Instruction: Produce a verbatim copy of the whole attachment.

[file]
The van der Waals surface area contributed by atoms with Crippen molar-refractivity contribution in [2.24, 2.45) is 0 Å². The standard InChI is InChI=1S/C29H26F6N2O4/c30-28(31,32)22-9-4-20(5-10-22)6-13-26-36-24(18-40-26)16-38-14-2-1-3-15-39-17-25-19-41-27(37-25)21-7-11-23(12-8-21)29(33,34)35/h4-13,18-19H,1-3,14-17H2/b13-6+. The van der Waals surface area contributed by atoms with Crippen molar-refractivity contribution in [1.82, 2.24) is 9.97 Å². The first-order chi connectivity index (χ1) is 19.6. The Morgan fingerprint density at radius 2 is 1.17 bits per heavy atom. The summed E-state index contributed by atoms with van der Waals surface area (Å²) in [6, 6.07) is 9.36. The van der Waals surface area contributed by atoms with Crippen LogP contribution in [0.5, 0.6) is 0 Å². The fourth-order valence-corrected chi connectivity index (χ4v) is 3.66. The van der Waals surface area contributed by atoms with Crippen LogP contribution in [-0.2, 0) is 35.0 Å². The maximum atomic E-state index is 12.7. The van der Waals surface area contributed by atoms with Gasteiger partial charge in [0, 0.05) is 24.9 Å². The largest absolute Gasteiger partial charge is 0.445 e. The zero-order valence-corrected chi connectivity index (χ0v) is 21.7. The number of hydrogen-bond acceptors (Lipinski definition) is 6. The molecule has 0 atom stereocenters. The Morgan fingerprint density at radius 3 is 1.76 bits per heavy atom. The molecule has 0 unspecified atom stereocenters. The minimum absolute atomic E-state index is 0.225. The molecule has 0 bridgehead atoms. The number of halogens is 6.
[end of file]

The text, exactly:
The van der Waals surface area contributed by atoms with Crippen molar-refractivity contribution in [2.24, 2.45) is 0 Å². The standard InChI is InChI=1S/C29H26F6N2O4/c30-28(31,32)22-9-4-20(5-10-22)6-13-26-36-24(18-40-26)16-38-14-2-1-3-15-39-17-25-19-41-27(37-25)21-7-11-23(12-8-21)29(33,34)35/h4-13,18-19H,1-3,14-17H2/b13-6+. The van der Waals surface area contributed by atoms with Crippen molar-refractivity contribution in [1.82, 2.24) is 9.97 Å². The first-order chi connectivity index (χ1) is 19.6. The Morgan fingerprint density at radius 2 is 1.17 bits per heavy atom. The summed E-state index contributed by atoms with van der Waals surface area (Å²) in [6, 6.07) is 9.36. The van der Waals surface area contributed by atoms with Crippen LogP contribution in [0.5, 0.6) is 0 Å². The fourth-order valence-corrected chi connectivity index (χ4v) is 3.66. The van der Waals surface area contributed by atoms with Crippen LogP contribution in [-0.2, 0) is 35.0 Å². The maximum atomic E-state index is 12.7. The van der Waals surface area contributed by atoms with Gasteiger partial charge in [0, 0.05) is 24.9 Å². The largest absolute Gasteiger partial charge is 0.445 e. The zero-order valence-corrected chi connectivity index (χ0v) is 21.7. The number of hydrogen-bond acceptors (Lipinski definition) is 6. The molecule has 0 atom stereocenters. The Morgan fingerprint density at radius 3 is 1.76 bits per heavy atom. The molecule has 0 unspecified atom stereocenters. The minimum absolute atomic E-state index is 0.225. The molecule has 0 bridgehead atoms. The number of halogens is 6.